New Legislation Seeks to Protect Workers

Bill would ban so-called ‘Right-to-Work’ laws that weaken unions and cripple worker rights

** Update 10/27/2017: The latest meeting between the U.S., Mexico, and Canada, held in Virginia Oct. 11-17, ended at an impasse on the basic notion of what a revised version of the 23-year-old agreement should achieve. Canada and Mexico stand by the idea of free trade; the U.S. wants to make it less free, saying that its partners to the north and to the south are benefiting more than the U.S. through access to its huge market. Talks resume Nov. 17 in Mexico City. **

United States Senators Elizabeth Warren (D-Mass.), Sherrod Brown (D-Ohio), and Kirsten Gillibrand (D-N.Y.) in September introduced the Protecting Workers and Improving Labor Standards Act to prohibit states from introducing laws that make it harder for workers to form unions and fight for higher wages and better working conditions.

The legislation seeks to repeal Section 14(b) of the Taft-Hartley Act, which currently gives states the ability to ban union security agreements – so-called “right-to-work” laws. The introduction came days before the third round of re-negotiations of the North American Free Trade Agreement (NAFTA) took place in Ottawa. An evaluation of state “right-to-work” laws is part of the renegotiation of NAFTA given their impact on worker rights and workplace protections.

Additional Senate cosponsors include Senators Maggie Hassan (D-N.H.), Jeff Merkley (D-Ore.), Edward J. Markey (D-Mass.), and Tammy Baldwin (D-Wis.). Congressman Brad Sherman (D-Calif.) announced that he will introduce companion legislation in the House of Representatives, along with five of his colleagues.

“The country is in the middle of renegotiating NAFTA, which was a bad deal for American workers,” said Senator Warren. “If we want to protect workers and expect a level playing field in international trade deals, we need to start at home – and that means banning states from imposing restrictions that prevent workers from joining together to fight for their future.”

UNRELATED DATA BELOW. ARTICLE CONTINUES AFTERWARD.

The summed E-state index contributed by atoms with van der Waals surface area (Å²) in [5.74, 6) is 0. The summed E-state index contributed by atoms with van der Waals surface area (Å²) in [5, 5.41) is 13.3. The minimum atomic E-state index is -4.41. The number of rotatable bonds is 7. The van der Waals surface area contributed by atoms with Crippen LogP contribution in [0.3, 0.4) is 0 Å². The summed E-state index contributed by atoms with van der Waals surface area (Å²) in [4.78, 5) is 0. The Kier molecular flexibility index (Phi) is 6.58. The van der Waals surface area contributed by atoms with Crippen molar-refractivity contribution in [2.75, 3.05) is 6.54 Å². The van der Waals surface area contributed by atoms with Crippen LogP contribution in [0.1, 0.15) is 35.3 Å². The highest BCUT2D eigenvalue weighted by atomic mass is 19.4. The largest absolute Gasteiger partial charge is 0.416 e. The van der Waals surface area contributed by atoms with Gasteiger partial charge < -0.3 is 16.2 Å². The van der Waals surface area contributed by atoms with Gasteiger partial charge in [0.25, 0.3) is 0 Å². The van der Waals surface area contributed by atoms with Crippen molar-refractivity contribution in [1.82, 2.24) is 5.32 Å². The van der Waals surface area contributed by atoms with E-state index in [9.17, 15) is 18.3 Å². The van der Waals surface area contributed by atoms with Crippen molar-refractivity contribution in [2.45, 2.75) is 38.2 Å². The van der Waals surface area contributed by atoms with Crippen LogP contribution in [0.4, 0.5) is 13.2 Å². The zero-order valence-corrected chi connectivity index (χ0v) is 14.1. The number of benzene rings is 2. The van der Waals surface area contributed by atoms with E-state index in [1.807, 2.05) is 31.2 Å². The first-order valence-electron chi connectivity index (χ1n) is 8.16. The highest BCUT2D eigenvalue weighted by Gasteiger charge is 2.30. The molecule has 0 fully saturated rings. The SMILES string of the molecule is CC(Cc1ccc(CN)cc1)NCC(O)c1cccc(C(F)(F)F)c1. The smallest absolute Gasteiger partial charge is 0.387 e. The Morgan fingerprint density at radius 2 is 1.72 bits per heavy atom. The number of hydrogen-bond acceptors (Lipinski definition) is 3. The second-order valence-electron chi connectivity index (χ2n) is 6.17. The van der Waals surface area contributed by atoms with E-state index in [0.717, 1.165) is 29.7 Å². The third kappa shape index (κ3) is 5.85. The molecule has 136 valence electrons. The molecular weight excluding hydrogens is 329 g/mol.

“So-called right-to-work laws give corporations the ability to trample workers’ rights and dismantle unions. I refuse to let that happen,” said Senator Brown. “At a time when Americans are working harder and earning less for the time they put in, we should be making it easier for workers to raise their voices and bargain for better wages and safer working conditions. Right to work is really right to work for less.”

“More and more states are passing harsh laws that make it harder for workers to negotiate for better wages and better treatment. Over the last few decades, this has done enormous damage to our country’s middle class and the communities where they live,” said Senator Gillibrand. “The Protecting Workers and Improving Labor Standards Act would block so-called state ‘right-to-work’ laws, which have been used to systematically attack and weaken workers’ hard-earned right to have a voice in the workplace and negotiate as a group with their employers. When unions are weak, corporations have enormous negotiating power over their workers, and can keep wages so low that their full-time employees are living in poverty. It’s time to stand up for our workers and push back.”

“States with ‘right-to-work’ provisions have a stated goal of taking away jobs from other states by weakening unions and therefore lowering wages, only by ending so-called ‘right-to-work’ nationwide can we stop this race to the bottom. That’s why I have introduced legislation in the House five times over the past decade to end ‘right-to-work’ laws nationwide, and in 2016 secured 48 House cosponsors,” said Congressman Brad Sherman. “There has never been a more critical time to pass this legislation because working families need a raise.”

In 1947, Section 14(b) of the Taft Hartley Act (an Act that passed by overriding President Truman’s veto) allowed states to pass legislation that eliminates the ability of unions to collect dues from those who benefit from union contracts. The result encourages a race to the bottom, as states compete to attract employers by offering weak labor laws and, as a result lower wages.

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